I am quoting you:

" ( N.: The previous generations, like the generation of Har Sinai, were of a much higher level of service to Hashem, more sensitive and devoted to Yiddishkeit. Not so today, today it’s every(wo)man for himself, in actions and beliefs.)

( YOU: yes Neshama and you can clearly see that from the comments here !"

You don't have to publish this. I, for one, do not wish you embarrass YOU in public.

Thank you.

And thank you for your blog full of great links, honestly. I access your blog every day for inspiration, whether from your posts, or from the posts of other bloggers you list.

Chodesh Tov from Kiryat Arba-Hevron, Israel.


Devorah said...

Ds: Very good point. But let's backtrack a bit, perhaps you started the embarrassment by commenting negatively on the blog post !

My reasoning for writing that particular comment you refer to is to point out that the lofty ideals of the past generation are not understood or empathized with anymore. I fully accept your right to disagree with me, just as I have a right to disagree with you. Two Jews, three opinions.

Anyway I apologise for any embarrassment I caused anyone with my comment - perhaps this entire blog post is a lesson for us all.

Thank you to everyone for reading and commenting. It's always great to have a discussion, and nothing should be taken personally, we do not know each other in real life, we are arguing about a situation, that's all.

Anonymous said...

The Mitzvah of Tochecha: Tough Love

Lo tisna et achicha bilvavecha; hochei’ach tochi’ach et amitecha v’lo tisa alav chet.

Do not hate your brother or sister in your heart; you must admonish, yes, admonish them or you will bear some of their sin. (Leviticus 19:17)

Anonymous said...

A person who is capable of protesting against wrongdoing and does not do so is held responsible and is heavenly punished for that aveira, even if he himself is a complete tzaddik. For example, if he can object to a transgression that was committed in his household, in his city or even in the entire world (if he is a person of repute whose words are widely heeded), and he remains silent, he will be held accountable for those sins! (Mishpetei HaShalom 9:9-10,18)

Anonymous said...

Anonymous 8:28 - do you advise running after everyone we see eating treife, breaking shabbos, etc and telling them off? We would be run out of town, I am thinking. These days people do not appreciate mussar. Generally speaking.

Anonymous said...

Some people lean more towards chessed and some lean more towards gevurah. That is why some people can see why the man did not speak up, and others cannot see why. It depends on your level of chessed or gevurah. MD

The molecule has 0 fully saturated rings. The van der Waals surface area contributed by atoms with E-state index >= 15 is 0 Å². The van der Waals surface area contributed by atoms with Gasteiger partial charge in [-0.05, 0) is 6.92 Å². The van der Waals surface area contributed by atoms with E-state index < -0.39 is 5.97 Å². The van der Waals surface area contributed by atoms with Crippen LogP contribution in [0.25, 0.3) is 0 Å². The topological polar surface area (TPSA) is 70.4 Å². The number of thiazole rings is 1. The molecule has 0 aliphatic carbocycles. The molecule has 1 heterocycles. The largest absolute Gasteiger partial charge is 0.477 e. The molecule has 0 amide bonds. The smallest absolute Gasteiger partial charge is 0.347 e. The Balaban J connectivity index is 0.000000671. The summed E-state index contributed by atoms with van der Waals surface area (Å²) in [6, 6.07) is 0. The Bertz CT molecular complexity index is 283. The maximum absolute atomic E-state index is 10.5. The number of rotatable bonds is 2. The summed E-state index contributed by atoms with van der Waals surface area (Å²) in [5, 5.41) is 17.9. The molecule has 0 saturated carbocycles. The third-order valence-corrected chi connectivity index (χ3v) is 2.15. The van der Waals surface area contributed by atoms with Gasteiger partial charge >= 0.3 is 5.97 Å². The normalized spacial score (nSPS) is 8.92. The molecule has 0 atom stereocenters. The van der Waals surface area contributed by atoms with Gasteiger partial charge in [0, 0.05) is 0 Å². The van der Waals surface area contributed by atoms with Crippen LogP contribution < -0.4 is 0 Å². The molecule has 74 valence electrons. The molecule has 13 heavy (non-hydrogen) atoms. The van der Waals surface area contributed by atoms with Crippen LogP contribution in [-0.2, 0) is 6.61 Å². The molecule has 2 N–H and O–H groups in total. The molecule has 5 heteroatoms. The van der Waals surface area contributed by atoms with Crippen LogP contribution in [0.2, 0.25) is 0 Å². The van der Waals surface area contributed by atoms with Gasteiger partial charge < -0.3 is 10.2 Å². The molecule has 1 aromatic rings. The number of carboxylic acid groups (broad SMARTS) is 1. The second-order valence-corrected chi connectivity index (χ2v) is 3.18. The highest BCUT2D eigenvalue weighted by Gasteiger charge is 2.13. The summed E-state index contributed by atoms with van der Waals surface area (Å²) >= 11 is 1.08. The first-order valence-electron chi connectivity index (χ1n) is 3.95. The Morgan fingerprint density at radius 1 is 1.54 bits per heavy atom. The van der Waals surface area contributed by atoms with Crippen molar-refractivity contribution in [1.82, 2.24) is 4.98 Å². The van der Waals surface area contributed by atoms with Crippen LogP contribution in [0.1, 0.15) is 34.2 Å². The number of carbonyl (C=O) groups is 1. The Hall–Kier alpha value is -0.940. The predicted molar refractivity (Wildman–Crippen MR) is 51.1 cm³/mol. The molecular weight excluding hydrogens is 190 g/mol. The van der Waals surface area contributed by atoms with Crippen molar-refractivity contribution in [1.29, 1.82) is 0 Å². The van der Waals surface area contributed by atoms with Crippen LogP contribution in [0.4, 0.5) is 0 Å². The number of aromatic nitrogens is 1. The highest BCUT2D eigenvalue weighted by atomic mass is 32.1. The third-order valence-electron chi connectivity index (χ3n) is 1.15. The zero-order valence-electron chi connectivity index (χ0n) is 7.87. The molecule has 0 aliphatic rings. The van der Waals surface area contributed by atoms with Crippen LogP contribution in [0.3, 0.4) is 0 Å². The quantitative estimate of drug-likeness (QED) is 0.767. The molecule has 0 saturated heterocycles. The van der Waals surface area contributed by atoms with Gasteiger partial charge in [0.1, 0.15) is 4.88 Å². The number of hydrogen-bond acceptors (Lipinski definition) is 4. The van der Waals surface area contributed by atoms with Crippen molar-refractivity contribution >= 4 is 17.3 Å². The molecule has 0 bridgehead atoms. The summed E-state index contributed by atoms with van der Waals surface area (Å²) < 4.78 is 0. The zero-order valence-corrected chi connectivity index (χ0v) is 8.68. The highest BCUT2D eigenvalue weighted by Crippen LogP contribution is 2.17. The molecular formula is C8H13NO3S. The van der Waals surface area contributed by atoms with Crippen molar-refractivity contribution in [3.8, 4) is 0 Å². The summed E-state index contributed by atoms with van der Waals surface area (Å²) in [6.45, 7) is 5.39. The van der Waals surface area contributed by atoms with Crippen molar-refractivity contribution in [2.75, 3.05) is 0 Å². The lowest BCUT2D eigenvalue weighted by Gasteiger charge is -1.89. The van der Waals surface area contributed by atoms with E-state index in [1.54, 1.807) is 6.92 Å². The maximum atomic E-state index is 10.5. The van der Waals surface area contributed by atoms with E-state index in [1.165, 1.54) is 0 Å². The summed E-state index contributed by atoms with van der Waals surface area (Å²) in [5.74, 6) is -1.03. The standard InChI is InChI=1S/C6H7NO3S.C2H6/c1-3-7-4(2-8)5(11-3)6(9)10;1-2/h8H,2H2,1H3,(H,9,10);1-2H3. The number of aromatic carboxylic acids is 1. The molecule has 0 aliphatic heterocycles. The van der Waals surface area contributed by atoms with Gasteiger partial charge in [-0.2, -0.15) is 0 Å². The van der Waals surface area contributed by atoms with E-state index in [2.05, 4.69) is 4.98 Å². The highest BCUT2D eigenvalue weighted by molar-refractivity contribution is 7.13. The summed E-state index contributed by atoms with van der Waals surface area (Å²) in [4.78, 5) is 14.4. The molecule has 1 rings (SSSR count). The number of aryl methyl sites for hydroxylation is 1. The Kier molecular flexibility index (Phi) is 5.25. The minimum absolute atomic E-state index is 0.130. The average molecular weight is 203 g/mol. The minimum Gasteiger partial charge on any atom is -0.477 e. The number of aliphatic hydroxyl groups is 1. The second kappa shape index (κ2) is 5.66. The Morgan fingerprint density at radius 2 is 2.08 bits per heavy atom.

Anonymous said...

Any which way you look at it, common sense, which we are supposed to use to function as normal human beings, dictates that we see wrong as wrong and right & proper as the correct thing to do. In truth, the above is really not chesed as it is meant to be.

Of course, the above subject has the right to do as he thought was right, but it is not how we should teach about chesed. Chesed is true kindness to another or others and not letting someone take someone else's property unless the individual really wanted him to have it as it is the right of an owner to give to whom he wishes.

Anonymous said...

And some people lean more towards honesty and integrity, by exercising control in refraining from stealing another's property.

DS said...


I do appreciate your humility; you really did not have to post this comment which was meant for you personally and which was not in your favor. Many people would have hesitated to post something negative about themselves. It says volumes about your middot, and you are certainly forgiven as far as I am concerned.

Re: what you felt was an embarrassment: I didn't think you would take it that way. I meant to set the record straight regarding the issue, it was certainly not meant as a personal attack on you or anything of that sort. I am sorry if your feelings got hurt and I ask for your forgiveness for having hurt your feelings. I have to learn how to make points without pushing other people's buttons, even if I happen to be right; I confess that I have a hard time with that( It seems that a significant amount of your readers agree with me, so I can't be that wrong!). There are always two sides to a coin, and, as you said, with Jews even three.

I very much appreciated Moriah's comments, Leah's too, and a few "Anonymous" 's as well.

It's good to have a forum such as this one.

Happy Gimmel Tammuz. May this day bring us yet closer to the Geulah Shelemah.

Shabbat Shalom


Leah said...

Dear DS,
Perhaps it might be beneficial to re read some comments with regard to public embarrassment.
Shabbat shalom.

Devorah said...

Leah - see comment from DS at 12:02.

I always say I learn more from the comments than I do from the original post !

Leah said...

Shavua tov. Yes, Devorah, how true. I just do not like to read or hear machlochet and wrote, erased,wrote erased and so on. I figured I would not write anything, then vascilated some more......
No disrespect DS. Have a beautiful week! :)
Please forgive me if my words were not kind or disrespectful. I am sorry.

Devorah said...

Thanks for the back-up Leah, I appreciate it :) I think i will shut off the comments here now.